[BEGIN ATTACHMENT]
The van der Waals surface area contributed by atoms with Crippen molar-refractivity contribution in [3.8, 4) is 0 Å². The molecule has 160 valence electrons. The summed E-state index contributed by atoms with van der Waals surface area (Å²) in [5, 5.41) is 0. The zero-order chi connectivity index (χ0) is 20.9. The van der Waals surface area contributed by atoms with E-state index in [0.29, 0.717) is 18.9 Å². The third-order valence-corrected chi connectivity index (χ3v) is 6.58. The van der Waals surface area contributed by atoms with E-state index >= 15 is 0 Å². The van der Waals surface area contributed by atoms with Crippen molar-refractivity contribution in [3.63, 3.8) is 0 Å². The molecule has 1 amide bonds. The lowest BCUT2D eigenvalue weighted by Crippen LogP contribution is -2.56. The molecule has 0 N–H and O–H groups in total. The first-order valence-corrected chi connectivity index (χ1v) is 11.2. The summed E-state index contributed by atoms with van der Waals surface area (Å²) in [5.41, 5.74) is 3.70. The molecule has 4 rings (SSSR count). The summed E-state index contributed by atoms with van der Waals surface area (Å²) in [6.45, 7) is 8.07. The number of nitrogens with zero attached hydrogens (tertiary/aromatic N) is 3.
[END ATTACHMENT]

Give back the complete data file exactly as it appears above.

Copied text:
The van der Waals surface area contributed by atoms with Crippen molar-refractivity contribution in [3.8, 4) is 0 Å². The molecule has 160 valence electrons. The summed E-state index contributed by atoms with van der Waals surface area (Å²) in [5, 5.41) is 0. The zero-order chi connectivity index (χ0) is 20.9. The van der Waals surface area contributed by atoms with E-state index in [0.29, 0.717) is 18.9 Å². The third-order valence-corrected chi connectivity index (χ3v) is 6.58. The van der Waals surface area contributed by atoms with E-state index >= 15 is 0 Å². The van der Waals surface area contributed by atoms with Crippen molar-refractivity contribution in [3.63, 3.8) is 0 Å². The molecule has 1 amide bonds. The lowest BCUT2D eigenvalue weighted by Crippen LogP contribution is -2.56. The molecule has 0 N–H and O–H groups in total. The first-order valence-corrected chi connectivity index (χ1v) is 11.2. The summed E-state index contributed by atoms with van der Waals surface area (Å²) in [5.41, 5.74) is 3.70. The molecule has 4 rings (SSSR count). The summed E-state index contributed by atoms with van der Waals surface area (Å²) in [6.45, 7) is 8.07. The number of nitrogens with zero attached hydrogens (tertiary/aromatic N) is 3.